LOS BAÑOS, Philippines — With the effects of previous improvements to rice yields beginning to stagger, the agricultural world may be facing an impending disaster. However, change is possible with improved technological innovations to rice seeds.
In the rice fields where poor farmers tend particularly poor lands, adapted seeds could make all the difference. A second Green Revolution is in the making.
The previous Green Revolution featured a dwarf breed called IR8, created by the International Rice Research Institute (IRRI), that replaced original plants that would grow too tall with fertilizer and collapse. Using IR8 with fertilizer, the yields improved dramatically.
However, the gains made by IR8 benefited irrigated land the most. The poorest lands prone to a variety of extreme conditions such as drought and flooding did not feel the benefits of the revolution.
Although demand for rice has technically decreased, as the population increases, the need for more rice varieties is required. Current rice yields are not meeting the necessary 1.2 – 1.5 percent growth to meet the future increases in rice consumption.
In addition to the insufficiency of harvests to meet consumption, climate change is further decreasing harvests. Global warming has increased nighttime temperatures, increased sea levels and increased salinity. All of these effects have served to reduce yields and potentially harm future yields as conditions worsen.
China, an important producer of rice, recently released a study that showed that almost one-fifth of farmland was contaminated by toxic metals, a consequence of its rapid industrialization.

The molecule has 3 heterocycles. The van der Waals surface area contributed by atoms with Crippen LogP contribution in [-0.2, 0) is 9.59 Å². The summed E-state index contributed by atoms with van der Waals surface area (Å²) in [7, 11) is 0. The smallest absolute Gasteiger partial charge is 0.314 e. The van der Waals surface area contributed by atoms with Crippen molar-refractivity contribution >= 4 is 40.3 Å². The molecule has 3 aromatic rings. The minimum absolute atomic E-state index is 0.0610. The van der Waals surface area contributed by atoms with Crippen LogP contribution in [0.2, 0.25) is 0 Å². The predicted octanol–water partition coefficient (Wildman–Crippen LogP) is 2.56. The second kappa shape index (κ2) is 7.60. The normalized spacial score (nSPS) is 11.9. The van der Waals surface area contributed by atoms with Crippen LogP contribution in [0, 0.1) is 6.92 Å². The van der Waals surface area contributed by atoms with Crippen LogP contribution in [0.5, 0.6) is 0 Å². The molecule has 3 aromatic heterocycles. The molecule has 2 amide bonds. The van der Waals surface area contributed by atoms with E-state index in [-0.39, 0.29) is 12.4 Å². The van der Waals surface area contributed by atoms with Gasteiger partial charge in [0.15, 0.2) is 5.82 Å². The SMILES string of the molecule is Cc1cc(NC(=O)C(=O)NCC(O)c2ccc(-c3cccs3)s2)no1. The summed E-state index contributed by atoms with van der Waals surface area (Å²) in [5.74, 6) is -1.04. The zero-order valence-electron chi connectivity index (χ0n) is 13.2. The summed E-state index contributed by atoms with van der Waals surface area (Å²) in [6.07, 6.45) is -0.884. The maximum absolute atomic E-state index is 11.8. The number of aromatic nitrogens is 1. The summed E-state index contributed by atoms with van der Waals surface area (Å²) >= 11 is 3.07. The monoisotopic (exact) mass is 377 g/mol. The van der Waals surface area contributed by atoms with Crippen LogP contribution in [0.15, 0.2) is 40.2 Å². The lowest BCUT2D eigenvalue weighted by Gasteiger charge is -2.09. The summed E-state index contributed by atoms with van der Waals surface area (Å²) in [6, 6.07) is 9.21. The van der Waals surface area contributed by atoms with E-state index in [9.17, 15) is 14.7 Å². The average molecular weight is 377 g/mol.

While the new rice varieties may not address toxic farmland, flood-resistant rice varieties have been cultivated, and the development of the drought-resistant varieties look promising. Compared to other crops, rice has a relatively small genome, allowing for easier and faster adaptations.
But most importantly, the development of other rice varieties directly impacts poverty. The absolute poor – those living on $1.25 a day or less – depend on rice more than any other food.
In much of Africa and parts of India, where rainwater plays a much larger role in rice yields and poverty is extensive, the potential for these new breeds to change the landscape is boundless. In one calculation, $3 billion in rice research over the span of 25 years would bring approximately 150 million people out of extreme poverty.
In Africa alone, the use of drought- and flood-tolerant seeds could double yields and meet the global expected demand in 2035 of 550 million tons.
Although there are problems facing the progress of rice improvements and its implementation, the need for a second Green Revolution is imperative. Professor Sophien Kamoun of the Salinsbury Laboratory, a prominent plant science research center said, “We need a new Green Revolution.”